A passport and a prerogative to boot.
Jul 12, 2014Posted by on
There is no entitlement to a passport, they are issued by a Minister’s exercise of the Royal prerogative and exercising this Royal prerogative also means that a passport can be withdrawn. There is no statute law governing the grant or refusal of British passports. A Government Minister exercising the Royal prerogative may assume that Rex non potest peccare (the King can do no wrong), yet controversy surrounding the ministerial use of the Royal prerogative continues unabated.
Some 80 years ago a certain Mr Albert Haddock, one ubiquitously litigious in his defence of civil liberty, brought a case against The Crown and others. Haddock’s case rested on the Crown’s application of the Royal prerogative as exercised by His Majesty’s Secretary of State for Foreign Affairs, and instructions issued by that office to a third party – namely Southern Railway – regarding the need to show a passport. The lower courts had decided that Haddock had no case against The Crown or others as Crown Immunity applied, which included the instructions issued to a third party and their enforcement. In his relentless pursuit of justice, Haddock took his case to the ultimate court of appeal The House of Lords. This resulted in a decision of the highest constitutional importance being given. In delivering the Lord’s verdict The Lord Chancellor went on at some length, most of which would only be of interest to avid historians; but he did allude to Magna Carta, which is resorted to by some as would be a Delphic Oracle by an ancient Greek. In summary The Lord Chancellor said:
“In the first instance Mr Haddock presented himself at Victoria Station with a railway and boat ticket for the French port of Calais, issued to him by the Southern Railway. The official at the barrier of the platform inspected the ticket and requested Mr Haddock to exhibit his passport. Mr Haddock replied, in direct but courteous terms, that the Southern Railway had contracted to to carry him to Calais, that it was not a term of that contract that he should exhibit or even carry a passport. There was some debate, but at length the official, either impressed by Mr Haddock’s personality and command of language or preferring to leave the responsibility of a decision to his colleagues at Dover, allowed him to pass onto the train”.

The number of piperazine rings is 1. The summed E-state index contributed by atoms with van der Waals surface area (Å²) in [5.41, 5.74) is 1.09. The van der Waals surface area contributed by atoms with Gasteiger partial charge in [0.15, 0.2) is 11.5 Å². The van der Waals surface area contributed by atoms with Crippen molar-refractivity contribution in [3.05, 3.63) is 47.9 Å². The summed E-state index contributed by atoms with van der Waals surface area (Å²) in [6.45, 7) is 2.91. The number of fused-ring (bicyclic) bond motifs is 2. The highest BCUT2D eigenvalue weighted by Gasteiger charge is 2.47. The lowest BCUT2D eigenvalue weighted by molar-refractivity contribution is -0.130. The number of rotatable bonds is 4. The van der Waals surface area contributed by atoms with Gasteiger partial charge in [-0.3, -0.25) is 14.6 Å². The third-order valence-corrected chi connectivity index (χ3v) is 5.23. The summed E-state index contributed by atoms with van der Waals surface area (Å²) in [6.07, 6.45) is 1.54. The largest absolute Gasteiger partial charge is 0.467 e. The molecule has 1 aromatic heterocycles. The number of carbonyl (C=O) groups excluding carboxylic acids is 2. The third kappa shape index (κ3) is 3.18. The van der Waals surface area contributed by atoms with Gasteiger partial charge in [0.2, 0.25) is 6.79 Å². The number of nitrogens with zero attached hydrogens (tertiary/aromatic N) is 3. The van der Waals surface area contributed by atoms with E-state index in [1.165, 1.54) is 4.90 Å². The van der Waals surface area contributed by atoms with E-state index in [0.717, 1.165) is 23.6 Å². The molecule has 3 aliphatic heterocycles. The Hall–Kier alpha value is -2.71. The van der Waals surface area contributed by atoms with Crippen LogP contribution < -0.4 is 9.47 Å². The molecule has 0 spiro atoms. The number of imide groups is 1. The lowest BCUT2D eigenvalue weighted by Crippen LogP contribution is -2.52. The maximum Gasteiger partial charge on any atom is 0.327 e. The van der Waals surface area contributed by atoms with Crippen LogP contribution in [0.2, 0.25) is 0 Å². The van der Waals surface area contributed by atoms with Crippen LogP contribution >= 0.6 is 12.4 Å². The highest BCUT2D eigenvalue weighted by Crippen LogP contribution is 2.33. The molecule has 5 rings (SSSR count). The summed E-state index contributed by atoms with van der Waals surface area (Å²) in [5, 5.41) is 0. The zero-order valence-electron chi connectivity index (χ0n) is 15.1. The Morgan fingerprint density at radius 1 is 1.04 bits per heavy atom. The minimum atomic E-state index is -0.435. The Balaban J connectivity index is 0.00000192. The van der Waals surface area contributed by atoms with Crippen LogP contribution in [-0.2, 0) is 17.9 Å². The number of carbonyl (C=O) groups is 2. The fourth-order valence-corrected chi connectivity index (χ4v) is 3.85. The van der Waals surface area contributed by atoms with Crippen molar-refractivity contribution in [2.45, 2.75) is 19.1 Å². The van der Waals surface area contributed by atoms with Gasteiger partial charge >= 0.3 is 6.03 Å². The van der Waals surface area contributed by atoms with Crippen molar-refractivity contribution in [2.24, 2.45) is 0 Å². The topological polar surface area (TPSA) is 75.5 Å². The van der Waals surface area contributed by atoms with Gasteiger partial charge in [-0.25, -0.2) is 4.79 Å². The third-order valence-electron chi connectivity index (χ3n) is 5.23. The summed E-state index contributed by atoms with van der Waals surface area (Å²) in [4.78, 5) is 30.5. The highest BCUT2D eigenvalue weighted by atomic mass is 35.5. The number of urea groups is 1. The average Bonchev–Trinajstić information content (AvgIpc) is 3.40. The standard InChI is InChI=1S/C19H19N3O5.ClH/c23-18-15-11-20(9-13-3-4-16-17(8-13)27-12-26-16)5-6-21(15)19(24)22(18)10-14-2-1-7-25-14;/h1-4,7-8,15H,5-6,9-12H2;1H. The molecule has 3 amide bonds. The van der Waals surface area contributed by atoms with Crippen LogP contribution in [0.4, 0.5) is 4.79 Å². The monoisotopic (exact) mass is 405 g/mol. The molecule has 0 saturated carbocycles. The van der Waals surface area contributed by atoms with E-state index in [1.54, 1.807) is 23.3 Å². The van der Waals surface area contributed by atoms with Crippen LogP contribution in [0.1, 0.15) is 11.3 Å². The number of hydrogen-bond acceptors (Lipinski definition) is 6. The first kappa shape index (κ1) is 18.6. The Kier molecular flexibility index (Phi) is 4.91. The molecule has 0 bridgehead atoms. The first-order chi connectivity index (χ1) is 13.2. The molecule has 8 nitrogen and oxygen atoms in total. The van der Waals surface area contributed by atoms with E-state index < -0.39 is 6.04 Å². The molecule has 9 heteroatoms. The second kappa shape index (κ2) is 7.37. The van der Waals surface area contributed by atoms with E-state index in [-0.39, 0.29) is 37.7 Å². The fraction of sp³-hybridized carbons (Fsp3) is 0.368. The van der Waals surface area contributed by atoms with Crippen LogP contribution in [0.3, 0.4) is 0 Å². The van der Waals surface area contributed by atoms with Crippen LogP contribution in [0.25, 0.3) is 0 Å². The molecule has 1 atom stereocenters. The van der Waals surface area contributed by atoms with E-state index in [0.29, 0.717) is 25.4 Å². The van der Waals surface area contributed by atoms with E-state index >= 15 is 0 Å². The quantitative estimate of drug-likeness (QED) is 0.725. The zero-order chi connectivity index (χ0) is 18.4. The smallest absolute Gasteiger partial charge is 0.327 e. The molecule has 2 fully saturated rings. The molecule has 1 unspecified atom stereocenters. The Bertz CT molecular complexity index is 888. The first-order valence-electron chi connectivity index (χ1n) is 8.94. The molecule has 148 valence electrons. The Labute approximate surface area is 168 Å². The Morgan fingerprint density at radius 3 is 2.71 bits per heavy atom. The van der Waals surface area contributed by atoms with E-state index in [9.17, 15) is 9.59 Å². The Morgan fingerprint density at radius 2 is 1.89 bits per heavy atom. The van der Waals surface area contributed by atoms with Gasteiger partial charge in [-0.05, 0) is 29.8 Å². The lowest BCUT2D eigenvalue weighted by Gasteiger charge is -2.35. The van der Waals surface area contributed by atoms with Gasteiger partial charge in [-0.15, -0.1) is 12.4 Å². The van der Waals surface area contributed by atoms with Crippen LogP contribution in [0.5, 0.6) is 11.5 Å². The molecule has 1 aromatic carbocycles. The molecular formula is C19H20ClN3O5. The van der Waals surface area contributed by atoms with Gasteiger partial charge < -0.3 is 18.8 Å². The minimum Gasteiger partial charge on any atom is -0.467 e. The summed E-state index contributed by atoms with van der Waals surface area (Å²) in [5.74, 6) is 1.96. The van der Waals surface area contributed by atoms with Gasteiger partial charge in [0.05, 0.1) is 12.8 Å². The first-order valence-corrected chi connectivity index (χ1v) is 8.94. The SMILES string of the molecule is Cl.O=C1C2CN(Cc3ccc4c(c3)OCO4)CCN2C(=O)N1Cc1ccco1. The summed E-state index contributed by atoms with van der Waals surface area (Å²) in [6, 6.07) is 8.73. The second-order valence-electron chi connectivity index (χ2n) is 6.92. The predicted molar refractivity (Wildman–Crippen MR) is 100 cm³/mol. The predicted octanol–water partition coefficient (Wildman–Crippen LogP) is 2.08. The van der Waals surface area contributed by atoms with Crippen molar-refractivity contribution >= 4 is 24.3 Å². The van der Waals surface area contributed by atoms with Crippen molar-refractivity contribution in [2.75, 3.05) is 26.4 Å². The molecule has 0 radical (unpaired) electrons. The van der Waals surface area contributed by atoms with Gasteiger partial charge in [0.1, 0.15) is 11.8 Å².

“At Dover, when Mr Haddock approached the steam-packet, the same request was made and was again refused. But here the official was not to be persuaded, and, although satisfied that Mr Haddock’s ticket was in order, would not allow him to approach the vessel, but even offered him physical resistance amounting technically to an assault. Mr Haddock insisted the attention of Constable Boot was attracted; the constable and the official conferred together; it was decided between them that Mr Haddock’s refusal or inability to exhibit his passport was a suspicious circumstance suggesting that he was a criminal fleeing from justice, and Mr Haddock was detained – or, to use the proper term, arrested – for enquiries”.
“The appellant then brought actions against Constable Boot for false imprisonment , and against Southern Railway for assault and breach of contract. It is admitted by the Crown that that the Foreign Office did, and does, issue instructions to Southern Railway that they carry no person to France except such as exhibit a passport. But the Foreign Office is not entitled to issue an instruction to any subject unless that instruction is authorized by an Act of Parliament or by some still surviving remnant of the prerogative of the Crown. Has the Crown, as such, without the authority of Parliament and in times of peace, a power to forbid the subject to leave the kingdom unless he has the consent of the Foreign Secretary? We find that he has not. In Magna Carta it is clearly provided and promised by the Crown that:
All merchants shall have their safe and sure sure conduct to depart out of England, to tarry in and go throughout England, as well by land as by water, to buy and sell, without any manner of evil tolls, by old and rightful customs, except in time of war.
We were told, again, that the regulations are made for the convenience of the traveller. But whether or not these defences have been erected in sincerity they have no foundation in law. If it is necessary for the good of the realm that such restrictions exist, then Parliament must say so in clear and unmistakable terms”.
“Constable Boot and the Southern Railway have injured the appellant and they may not shelter behind the instructions of the Foreign Office, for those instructions were ultra-vires, unconstitutional, against public policy, and an ‘evil toll’ such as is expressly forbidden in Magna Carta. They must pay the consequences”.
Their Lordships also awarded Mr Haddock a grant of five thousand pound from the Crown in recognition of his public service in pursuing the case.
Note: But see Magna Carta – No longer law.